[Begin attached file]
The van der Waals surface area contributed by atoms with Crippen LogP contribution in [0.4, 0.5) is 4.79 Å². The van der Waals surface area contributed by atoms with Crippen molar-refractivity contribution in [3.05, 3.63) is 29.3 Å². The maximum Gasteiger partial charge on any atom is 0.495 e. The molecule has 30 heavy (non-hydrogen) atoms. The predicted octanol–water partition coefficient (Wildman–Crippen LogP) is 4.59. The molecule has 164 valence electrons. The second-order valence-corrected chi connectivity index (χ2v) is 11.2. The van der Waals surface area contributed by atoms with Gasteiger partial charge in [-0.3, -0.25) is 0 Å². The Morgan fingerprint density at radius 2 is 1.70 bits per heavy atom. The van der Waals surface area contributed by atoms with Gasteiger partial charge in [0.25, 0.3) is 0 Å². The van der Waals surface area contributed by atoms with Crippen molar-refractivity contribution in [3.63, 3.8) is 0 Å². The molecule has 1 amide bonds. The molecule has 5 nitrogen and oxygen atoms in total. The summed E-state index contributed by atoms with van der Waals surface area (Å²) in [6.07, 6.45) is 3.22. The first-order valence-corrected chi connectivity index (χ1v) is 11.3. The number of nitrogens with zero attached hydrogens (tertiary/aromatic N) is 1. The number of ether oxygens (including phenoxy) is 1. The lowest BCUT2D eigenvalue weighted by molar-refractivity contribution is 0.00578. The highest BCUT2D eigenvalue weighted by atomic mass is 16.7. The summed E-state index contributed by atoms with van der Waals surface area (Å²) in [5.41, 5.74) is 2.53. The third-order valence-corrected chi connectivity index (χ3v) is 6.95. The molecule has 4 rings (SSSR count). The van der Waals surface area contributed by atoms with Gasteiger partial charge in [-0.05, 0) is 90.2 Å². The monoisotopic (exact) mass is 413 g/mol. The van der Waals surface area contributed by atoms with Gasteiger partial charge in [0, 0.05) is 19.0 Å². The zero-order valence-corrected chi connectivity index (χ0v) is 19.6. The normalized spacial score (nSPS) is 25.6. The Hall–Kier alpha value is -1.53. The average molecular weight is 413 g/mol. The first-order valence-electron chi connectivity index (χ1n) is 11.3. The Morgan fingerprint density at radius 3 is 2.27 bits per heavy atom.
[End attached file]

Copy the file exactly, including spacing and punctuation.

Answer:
The van der Waals surface area contributed by atoms with Crippen LogP contribution in [0.4, 0.5) is 4.79 Å². The van der Waals surface area contributed by atoms with Crippen molar-refractivity contribution in [3.05, 3.63) is 29.3 Å². The maximum Gasteiger partial charge on any atom is 0.495 e. The molecule has 30 heavy (non-hydrogen) atoms. The predicted octanol–water partition coefficient (Wildman–Crippen LogP) is 4.59. The molecule has 164 valence electrons. The second-order valence-corrected chi connectivity index (χ2v) is 11.2. The van der Waals surface area contributed by atoms with Gasteiger partial charge in [-0.3, -0.25) is 0 Å². The Morgan fingerprint density at radius 2 is 1.70 bits per heavy atom. The van der Waals surface area contributed by atoms with Gasteiger partial charge in [0.25, 0.3) is 0 Å². The van der Waals surface area contributed by atoms with Crippen molar-refractivity contribution in [3.63, 3.8) is 0 Å². The molecule has 1 amide bonds. The molecule has 5 nitrogen and oxygen atoms in total. The summed E-state index contributed by atoms with van der Waals surface area (Å²) in [6.07, 6.45) is 3.22. The first-order valence-corrected chi connectivity index (χ1v) is 11.3. The number of nitrogens with zero attached hydrogens (tertiary/aromatic N) is 1. The number of ether oxygens (including phenoxy) is 1. The lowest BCUT2D eigenvalue weighted by molar-refractivity contribution is 0.00578. The highest BCUT2D eigenvalue weighted by atomic mass is 16.7. The summed E-state index contributed by atoms with van der Waals surface area (Å²) in [5.41, 5.74) is 2.53. The third-order valence-corrected chi connectivity index (χ3v) is 6.95. The molecule has 4 rings (SSSR count). The van der Waals surface area contributed by atoms with Gasteiger partial charge in [-0.05, 0) is 90.2 Å². The monoisotopic (exact) mass is 413 g/mol. The van der Waals surface area contributed by atoms with Gasteiger partial charge in [0, 0.05) is 19.0 Å². The zero-order valence-corrected chi connectivity index (χ0v) is 19.6. The normalized spacial score (nSPS) is 25.6. The Hall–Kier alpha value is -1.53. The average molecular weight is 413 g/mol. The first-order valence-electron chi connectivity index (χ1n) is 11.3. The Morgan fingerprint density at radius 3 is 2.27 bits per heavy atom.